ZipRecruiter analyzed more than 9 million job listings on their platform to identify the most requested skills companies are looking for when hiring for data entry roles. Here are the top 10 data entry skills they found:
Indeed has also outlined some broader categories of skills that data entry professionals need to have. Here are 5 of the categories they identified:
Here at Delegated, we regularly hire virtual assistants to perform data entry tasks, too. Our hiring team told us they often look for applicants with at least a few years of administrative assistant experience, specifically experience working with C-level executives and managers.
We also like to hire for a wide range of experience (so our VAs can meet a wealth of individual client needs), with an added emphasis on VAs with customer service, reception, and retail experience.
Like any job, salaries and hourly rates can vary a lot depending on specialized skills, education level, years of experience, and tenure with the company, among other factors. That said, it can be helpful to have some kind of benchmark to work with—for planning and negotiating purposes—so let’s look at the information available.
For part-time, contract, or freelance data entry work, pay is typically based on an hourly rate.
According to ZipRecruiter’s research, the average hourly rate for a data entry professional in the U.S. is around $20/hour. And data from The VA Handbook shows that data entry VAs can even command as much as $60/hour.
If you’re looking for a full-time data entry role, you can expect to be paid based on a regular annual salary instead of an hourly rate. ZipRecruiter notes that the average yearly salary for data entry pros in the U.S. is $41,568.
For data entry pros who expand to handle additional administrative projects, administrative and executive assistant roles boast even higher annual earning potential—even approaching $69,000 - 80,000/year according to ZipRecruiter and Glassdoor.
Like any role, when you build a resume for data entry roles, you should follow these best practices:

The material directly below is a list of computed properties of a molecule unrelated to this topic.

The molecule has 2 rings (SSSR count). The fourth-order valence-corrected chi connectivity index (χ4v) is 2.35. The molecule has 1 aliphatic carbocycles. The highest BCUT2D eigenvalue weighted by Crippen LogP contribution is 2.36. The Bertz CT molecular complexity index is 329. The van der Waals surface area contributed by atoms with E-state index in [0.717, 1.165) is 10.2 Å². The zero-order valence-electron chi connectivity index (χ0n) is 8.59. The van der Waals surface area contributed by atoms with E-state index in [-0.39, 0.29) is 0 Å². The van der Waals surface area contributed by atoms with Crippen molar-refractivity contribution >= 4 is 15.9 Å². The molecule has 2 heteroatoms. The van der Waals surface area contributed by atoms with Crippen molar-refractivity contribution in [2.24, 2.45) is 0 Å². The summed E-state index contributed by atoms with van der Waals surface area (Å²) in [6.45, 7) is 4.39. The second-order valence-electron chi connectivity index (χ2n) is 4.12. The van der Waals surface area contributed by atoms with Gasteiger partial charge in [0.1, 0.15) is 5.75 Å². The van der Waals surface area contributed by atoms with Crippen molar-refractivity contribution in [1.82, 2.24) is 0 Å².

To see those best practices in action (and find templates to get your data entry resume started), take a look at the sample resumes below.
In the last section, we mentioned tailoring your resume to each individual company, role, and job description. In order to do that, it’s helpful to look at some sample job descriptions and get a sense of the desired skills, job descriptions and responsibilities companies often look for in a data entry hire.
Below, we’ve pulled 3 different examples of real data entry job listings. In this case, these companies are looking for a Data Entry Clerk, but other common data entry roles and job titles include, among others:
While reading through the job descriptions below, you may note how data entry roles and responsibilities often spill over into more specialized functions and additional administrative tasks. Some common threads among the job responsibilities companies seek include:
With those responsibilities in mind, many of the data entry job listings we’ve seen look for qualifications and experience like:
Many companies also look for data entry professionals who have experience and aptitude with the technology and software they use. Common tech experience requests include:
Read more or apply on ZipRecruiter
Read more or apply on Indeed
Read more or apply on Indeed
Now that you know what to expect and how to build a resume and skill-set that are perfect for data entry and admin roles, are you ready to go find one? There are tons of data entry roles available today, even with the current hiring and job atmosphere created by the COVID-19 pandemic. To make things really easy, we’ve pulled together some companies currently hiring for data entry roles in the U.S.
These companies provide VAs and data entry pros to other companies, and they’re more likely to be hiring for data entry roles on an ongoing basis.